Nothing small about these ‘Little Women’
Yale’s ‘Little Women’ celebrated individuality and reflects women’s strengths in storytelling.
Courtesy of Ida Kulidzan
Society today is experiencing a renaissance of women storytellers.
“Women Talking,” “The Barbie Movie” and “The Woman King” are just a few of the most recent blockbuster hits by female directors. Yale’s production of “Little Women” is so pertinent, not only to society at large but also to the unique experiences of being a student at Yale and all the expectations and obligations that come with that.
My aunt gifted me a green-bound, delicately painted copy of the novel “Little Women” by Louisa May Alcott when I was 10 years old. The edges of the pages were gilded in gold foil, and the thickness of the copy made it look like a solid bar of gold. I was intimidated by the book — so much so, that it ended up sitting on a shelf for several years.
My first real encounter with “Little Women” was in 2018. My eighth-grade history teacher invited a few students to go see our local high school’s musical adaptation of the show. I didn’t expect much; my only experience with the story was the massive copy my aunt gave me. To say that I was absolutely blown away by the show is an understatement. No book, play, song or movie had ever made me feel so seen.
I became a devout follower of “Little Women,” absorbing any medium of the story that I could find. I felt strengthened by Amy and her ambition. I felt comforted by Beth and her soft, kind disposition. Meg inspired my hopeless romantic nature. Jo made me want to become a writer, to follow my dreams, to go as far as the world would take me and never look back.
Girlhood is a fickle thing. Every now and again I still feel like I’m eight years old, sitting on a stool in my mom’s bedroom while she braids my hair. But then, I am suddenly confronted by adulthood. I have to get my own groceries, maintain my relationships across state lines and manage my own finances.
Yale’s production of “Little Women” captured the essence of girlhood and womanhood, telling a story at the intersection of dreaming, loving and growing up.
On Wednesday, I had an exclusive preview of Yale’s new production of “Little Women” at their invited dress rehearsal. Kate Hamill’s stage adaptation of “Little Women” was performed in the Dome of the Schwarzman Center this weekend. The production was entirely student-produced, and featured a majority female cast and crew, with Abby Asmuth ’26, a WKND editor for the News, as the show’s producer and Elsie Harrington ’25 as its director.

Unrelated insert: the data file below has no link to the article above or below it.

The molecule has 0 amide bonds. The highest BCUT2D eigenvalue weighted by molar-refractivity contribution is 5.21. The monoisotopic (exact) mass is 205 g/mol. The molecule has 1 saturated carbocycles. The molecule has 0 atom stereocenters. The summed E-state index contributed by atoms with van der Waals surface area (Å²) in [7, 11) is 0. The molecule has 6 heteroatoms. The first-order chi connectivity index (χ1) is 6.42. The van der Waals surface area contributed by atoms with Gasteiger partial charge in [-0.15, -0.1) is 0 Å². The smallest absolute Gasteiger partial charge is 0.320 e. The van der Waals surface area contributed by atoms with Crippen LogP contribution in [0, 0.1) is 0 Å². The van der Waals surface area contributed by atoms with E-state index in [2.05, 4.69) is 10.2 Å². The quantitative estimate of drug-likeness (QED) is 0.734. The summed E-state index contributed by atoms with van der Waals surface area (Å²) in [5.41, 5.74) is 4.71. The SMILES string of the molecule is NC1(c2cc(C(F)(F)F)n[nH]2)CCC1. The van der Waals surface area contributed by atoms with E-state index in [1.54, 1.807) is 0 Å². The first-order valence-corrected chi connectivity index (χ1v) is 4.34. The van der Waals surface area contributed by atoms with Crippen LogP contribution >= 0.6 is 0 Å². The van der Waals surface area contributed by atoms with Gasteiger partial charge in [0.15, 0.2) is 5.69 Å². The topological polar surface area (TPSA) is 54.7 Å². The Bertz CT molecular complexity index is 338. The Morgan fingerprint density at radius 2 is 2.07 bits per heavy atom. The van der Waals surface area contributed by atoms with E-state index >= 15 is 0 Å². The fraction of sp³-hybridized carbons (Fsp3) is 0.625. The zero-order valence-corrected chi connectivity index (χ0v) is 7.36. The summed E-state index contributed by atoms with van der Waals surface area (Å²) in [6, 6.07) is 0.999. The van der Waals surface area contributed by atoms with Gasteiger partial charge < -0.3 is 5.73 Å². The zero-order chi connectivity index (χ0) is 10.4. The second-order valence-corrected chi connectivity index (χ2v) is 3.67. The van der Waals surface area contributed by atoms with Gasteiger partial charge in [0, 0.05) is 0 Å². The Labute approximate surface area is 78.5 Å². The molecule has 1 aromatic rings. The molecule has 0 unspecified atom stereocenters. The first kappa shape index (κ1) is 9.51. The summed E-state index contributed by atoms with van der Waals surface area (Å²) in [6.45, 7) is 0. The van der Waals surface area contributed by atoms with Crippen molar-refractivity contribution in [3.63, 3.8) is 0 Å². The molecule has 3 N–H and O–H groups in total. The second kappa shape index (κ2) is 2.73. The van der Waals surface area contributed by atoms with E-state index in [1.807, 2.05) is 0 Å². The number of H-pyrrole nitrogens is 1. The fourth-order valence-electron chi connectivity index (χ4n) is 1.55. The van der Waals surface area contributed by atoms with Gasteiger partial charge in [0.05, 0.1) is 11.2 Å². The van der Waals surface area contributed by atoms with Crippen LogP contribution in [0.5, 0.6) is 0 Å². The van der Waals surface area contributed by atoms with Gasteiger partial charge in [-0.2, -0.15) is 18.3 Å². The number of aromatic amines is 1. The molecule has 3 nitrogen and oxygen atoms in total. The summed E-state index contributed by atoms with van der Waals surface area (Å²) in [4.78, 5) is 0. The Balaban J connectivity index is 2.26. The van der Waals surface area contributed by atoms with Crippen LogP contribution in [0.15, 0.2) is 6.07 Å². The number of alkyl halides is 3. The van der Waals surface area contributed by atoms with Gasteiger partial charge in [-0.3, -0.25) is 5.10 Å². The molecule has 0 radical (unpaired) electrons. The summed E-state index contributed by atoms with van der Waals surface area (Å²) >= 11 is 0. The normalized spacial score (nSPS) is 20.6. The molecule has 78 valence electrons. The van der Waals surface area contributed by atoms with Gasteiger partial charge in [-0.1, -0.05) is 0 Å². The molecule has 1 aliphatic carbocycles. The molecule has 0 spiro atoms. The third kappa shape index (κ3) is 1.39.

Harrington said she had familiarized herself with Hamill’s stage adaptation of the book from a theater in her hometown. When Asmuth and Harrington met to discuss putting on a show together, “Little Women” seemed like the perfect fit, according to the two.
“The team and the rehearsal room are always full of laughter,” Harrington said. “It feels like we’re all connected to the story that we’re telling because we’re all relating to it in our own personal way, but in a way that’s very palpable.”
In my conversations with the cast and crew, I found it endearing how much they all seemed to enjoy each other’s company, and seeing that translate on stage. The laughs seemed genuine, the smiles wide and their words earnest.
Nonetheless, the rehearsal had its challenges.
One roadblock the crew faced was the seating layout. The crew was not able to create layered rows of seats because of the Schwarzman Center’s fire hazard regulations, which made it difficult for audience members to view the entire stage at all times.
Despite the stage’s lowered visibility, I appreciated the theater’s coziness. The simple stage setup and unique lighting features drew the audience into the lively March household, making me feel like I was sitting among the girls. It reminded me of my own chaotic household, evoking a sense of nostalgia and subtle homesickness.
The aisles act as walkways for the actors, immersing the audience in the story. I’m not usually a fan of audience participation, but the immersive atmosphere of the stage didn’t feel uncomfortable. I was surprised when Mrs. Mingott, played by Betty Kubovy-Weiss ’25, thrust a member of the audience on stage as a potential dance partner for Jo, who was played by Ellie Atlee ’25. If that were me, I know I would be mortified, but everyone in the audience got a good laugh out of it.